OK, I'm in awe.  I couldn't have said it so well myself.  Really "couldn't". 

I didn't think about particle level. Nor a single device competing with itself.  If a single device doesn't beat itself at an game routinely, that has to be "randomness".  And if it does, that seems like there is a, dare I say, "Feynmanian" aspect of randomness too (he being a quantum mechanics expert).

It appears that one CAN have it both ways...
Atheist born, atheist bred.  And when I die, atheist dead!

Online Mr.Obvious

Re: Is the future already written?
« Reply #187 on: October 04, 2018, 01:31:50 PM »
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I meant that IF 2 computers were precisely identical they wouldn't be able to change their game against each other. 

And my point in several posts has been that true identicalness is not really possible (as you point out) so randomness has to exist.  And any degree of randomness precludes determination of the future.

How does impossible identitacleness prove randomness? Either you or I are missing something here.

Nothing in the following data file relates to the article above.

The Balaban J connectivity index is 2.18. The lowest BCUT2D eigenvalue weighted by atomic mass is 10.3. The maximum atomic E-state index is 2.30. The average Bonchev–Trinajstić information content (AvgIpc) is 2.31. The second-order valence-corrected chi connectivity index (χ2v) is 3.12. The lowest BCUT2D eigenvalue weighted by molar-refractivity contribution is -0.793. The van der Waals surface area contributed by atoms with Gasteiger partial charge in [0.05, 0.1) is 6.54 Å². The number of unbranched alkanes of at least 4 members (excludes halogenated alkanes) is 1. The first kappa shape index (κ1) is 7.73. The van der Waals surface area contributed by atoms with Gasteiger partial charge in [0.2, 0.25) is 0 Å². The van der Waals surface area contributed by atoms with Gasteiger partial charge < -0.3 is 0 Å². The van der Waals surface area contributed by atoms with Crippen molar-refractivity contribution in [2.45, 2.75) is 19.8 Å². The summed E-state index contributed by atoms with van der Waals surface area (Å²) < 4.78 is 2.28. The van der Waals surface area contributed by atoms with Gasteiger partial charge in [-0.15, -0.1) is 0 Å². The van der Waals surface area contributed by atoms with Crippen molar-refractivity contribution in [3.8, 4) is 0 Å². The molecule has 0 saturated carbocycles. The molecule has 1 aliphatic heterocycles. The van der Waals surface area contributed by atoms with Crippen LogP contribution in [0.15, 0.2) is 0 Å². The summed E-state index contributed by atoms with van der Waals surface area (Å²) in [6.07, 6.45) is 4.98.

Identical or not, one would have to know all variabels, which might as Well be infinite, to make a 100% prediction. But as i said, just because it's determined doesn't mean we can actually predict. Because i don't think we can know everything to The smaller thing.

And doesn't your first line lie more in line with what i've been saying? What i get from this is that you mean to imply that if you could recreate The exact same conditions, you'd get The exact same result. Which i would agree with, in essence; but it's impossible to recreate The same conditions.
"If we have to go down, we go down together!"
- Your mum, requesting 69 last night.


Offline Cavebear

Re: Is the future already written?
« Reply #188 on: October 04, 2018, 01:41:57 PM »
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How does impossible identitacleness prove randomness? Either you or I are missing something here.
Identical or not, one would have to know all variabels, which might as Well be infinite, to make a 100% prediction. But as i said, just because it's determined doesn't mean we can actually predict. Because i don't think we can know everything to The smaller thing.

And doesn't your first line lie more in line with what i've been saying? What i get from this is that you mean to imply that if you could recreate The exact same conditions, you'd get The exact same result. Which i would agree with, in essence; but it's impossible to recreate The same conditions.

Because if there is eventually a difference between 2 identical things the cause has to be random...
Atheist born, atheist bred.  And when I die, atheist dead!

Online Mr.Obvious

Re: Is the future already written?
« Reply #189 on: October 04, 2018, 02:22:12 PM »